Singapore strikes its first official blows against fake news
“FACEBOOK IS LEGALLY required to tell you that the Singapore government says this post has false information,” reads the message, which links to a government website. It appeared on November 30th on a post published by the States Times Review, a blog which delights in hectoring the Singaporean authorities. The post alleged that the country’s elections are rigged and that the next one could “possibly turn Singapore into a Christian state”.
The idea that the ruling People’s Action Party is trying to turn Singapore into a theocracy is absurd—even “scurrilous”, as the government put it. (The contention that it rigs elections is more defensible, although it does so not by stuffing ballot boxes, but by making life difficult for its critics and threatening adverse consequences for areas that vote for the opposition. It has won every general election in the past 60 years.)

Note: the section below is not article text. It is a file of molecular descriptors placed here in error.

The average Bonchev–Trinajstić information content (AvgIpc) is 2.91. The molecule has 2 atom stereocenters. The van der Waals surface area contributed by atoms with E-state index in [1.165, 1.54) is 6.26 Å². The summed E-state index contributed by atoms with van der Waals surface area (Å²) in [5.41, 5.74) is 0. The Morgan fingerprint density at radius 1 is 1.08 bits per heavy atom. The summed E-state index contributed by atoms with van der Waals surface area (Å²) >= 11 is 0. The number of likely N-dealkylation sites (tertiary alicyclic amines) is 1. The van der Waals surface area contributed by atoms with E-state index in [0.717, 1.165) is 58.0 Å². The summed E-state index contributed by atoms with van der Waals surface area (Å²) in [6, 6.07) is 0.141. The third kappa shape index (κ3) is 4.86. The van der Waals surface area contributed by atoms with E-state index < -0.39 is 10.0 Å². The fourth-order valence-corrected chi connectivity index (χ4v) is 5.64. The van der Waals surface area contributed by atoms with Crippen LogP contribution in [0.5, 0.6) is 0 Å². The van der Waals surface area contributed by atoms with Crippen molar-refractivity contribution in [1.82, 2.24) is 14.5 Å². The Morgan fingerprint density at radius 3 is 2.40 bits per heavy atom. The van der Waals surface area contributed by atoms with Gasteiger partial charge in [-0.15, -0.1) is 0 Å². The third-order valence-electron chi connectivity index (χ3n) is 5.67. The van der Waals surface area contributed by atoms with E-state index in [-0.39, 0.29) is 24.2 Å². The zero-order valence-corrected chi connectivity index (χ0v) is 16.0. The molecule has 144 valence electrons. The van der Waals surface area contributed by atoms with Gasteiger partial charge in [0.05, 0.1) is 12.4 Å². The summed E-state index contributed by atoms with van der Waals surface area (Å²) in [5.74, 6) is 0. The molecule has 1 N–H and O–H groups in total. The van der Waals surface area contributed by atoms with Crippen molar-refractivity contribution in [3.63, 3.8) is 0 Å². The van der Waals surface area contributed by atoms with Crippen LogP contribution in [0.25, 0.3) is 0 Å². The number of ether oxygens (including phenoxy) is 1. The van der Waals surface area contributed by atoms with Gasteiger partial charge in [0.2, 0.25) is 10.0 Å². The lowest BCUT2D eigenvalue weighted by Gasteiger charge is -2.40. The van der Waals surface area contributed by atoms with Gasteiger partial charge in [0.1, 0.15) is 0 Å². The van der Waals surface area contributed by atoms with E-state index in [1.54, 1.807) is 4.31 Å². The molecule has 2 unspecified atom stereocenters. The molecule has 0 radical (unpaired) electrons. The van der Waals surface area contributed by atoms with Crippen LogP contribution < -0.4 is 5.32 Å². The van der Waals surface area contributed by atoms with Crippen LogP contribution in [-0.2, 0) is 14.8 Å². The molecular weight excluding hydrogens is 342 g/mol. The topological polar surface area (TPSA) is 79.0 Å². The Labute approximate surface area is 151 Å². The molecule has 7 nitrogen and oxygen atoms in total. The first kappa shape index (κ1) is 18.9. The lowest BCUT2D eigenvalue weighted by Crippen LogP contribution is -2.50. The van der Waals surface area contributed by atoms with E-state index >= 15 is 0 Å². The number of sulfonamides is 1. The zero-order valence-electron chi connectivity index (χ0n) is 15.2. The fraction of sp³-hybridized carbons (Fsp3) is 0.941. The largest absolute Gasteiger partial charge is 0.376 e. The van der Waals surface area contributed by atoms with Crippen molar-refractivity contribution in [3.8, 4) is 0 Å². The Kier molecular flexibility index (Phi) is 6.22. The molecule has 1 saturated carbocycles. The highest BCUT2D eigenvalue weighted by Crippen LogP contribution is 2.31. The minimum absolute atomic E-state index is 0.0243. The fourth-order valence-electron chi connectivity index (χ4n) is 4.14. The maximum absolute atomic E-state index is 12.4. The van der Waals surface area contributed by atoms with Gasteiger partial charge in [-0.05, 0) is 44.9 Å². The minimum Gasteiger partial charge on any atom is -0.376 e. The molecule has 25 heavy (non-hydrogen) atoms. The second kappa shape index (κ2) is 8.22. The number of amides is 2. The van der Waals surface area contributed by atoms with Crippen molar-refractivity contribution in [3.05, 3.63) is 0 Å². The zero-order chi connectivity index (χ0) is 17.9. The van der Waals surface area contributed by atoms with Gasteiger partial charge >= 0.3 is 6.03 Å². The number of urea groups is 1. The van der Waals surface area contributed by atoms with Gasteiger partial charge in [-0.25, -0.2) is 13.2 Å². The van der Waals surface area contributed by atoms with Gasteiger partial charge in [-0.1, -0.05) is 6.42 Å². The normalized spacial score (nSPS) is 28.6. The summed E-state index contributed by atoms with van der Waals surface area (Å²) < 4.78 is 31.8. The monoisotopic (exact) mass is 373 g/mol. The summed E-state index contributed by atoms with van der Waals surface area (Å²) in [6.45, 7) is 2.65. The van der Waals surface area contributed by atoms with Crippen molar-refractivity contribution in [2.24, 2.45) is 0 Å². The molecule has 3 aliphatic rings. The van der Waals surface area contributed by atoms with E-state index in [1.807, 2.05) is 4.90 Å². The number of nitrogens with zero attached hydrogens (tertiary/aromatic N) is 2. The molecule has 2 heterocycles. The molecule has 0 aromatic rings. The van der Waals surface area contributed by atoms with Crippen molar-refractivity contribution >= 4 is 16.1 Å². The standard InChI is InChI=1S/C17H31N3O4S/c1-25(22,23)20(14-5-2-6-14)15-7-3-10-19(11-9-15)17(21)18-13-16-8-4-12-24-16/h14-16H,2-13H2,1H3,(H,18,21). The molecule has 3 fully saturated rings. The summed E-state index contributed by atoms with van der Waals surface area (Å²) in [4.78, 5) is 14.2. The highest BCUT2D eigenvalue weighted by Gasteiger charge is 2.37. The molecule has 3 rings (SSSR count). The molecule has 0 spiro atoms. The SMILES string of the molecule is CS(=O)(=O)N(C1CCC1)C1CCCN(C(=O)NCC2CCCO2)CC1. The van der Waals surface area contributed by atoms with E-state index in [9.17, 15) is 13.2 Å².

The government, deeming the post false, asked its founder, who lives in Australia, to publish a correction notice under the Prevention from Online Falsehoods and Manipulation Act (POFMA), which came into effect in October. He refused, noting that the Australian authorities had not asked him to remove anything, but thanked the Singaporean government for boosting traffic to his site. Officials had more luck with Facebook, which made the notice visible to users...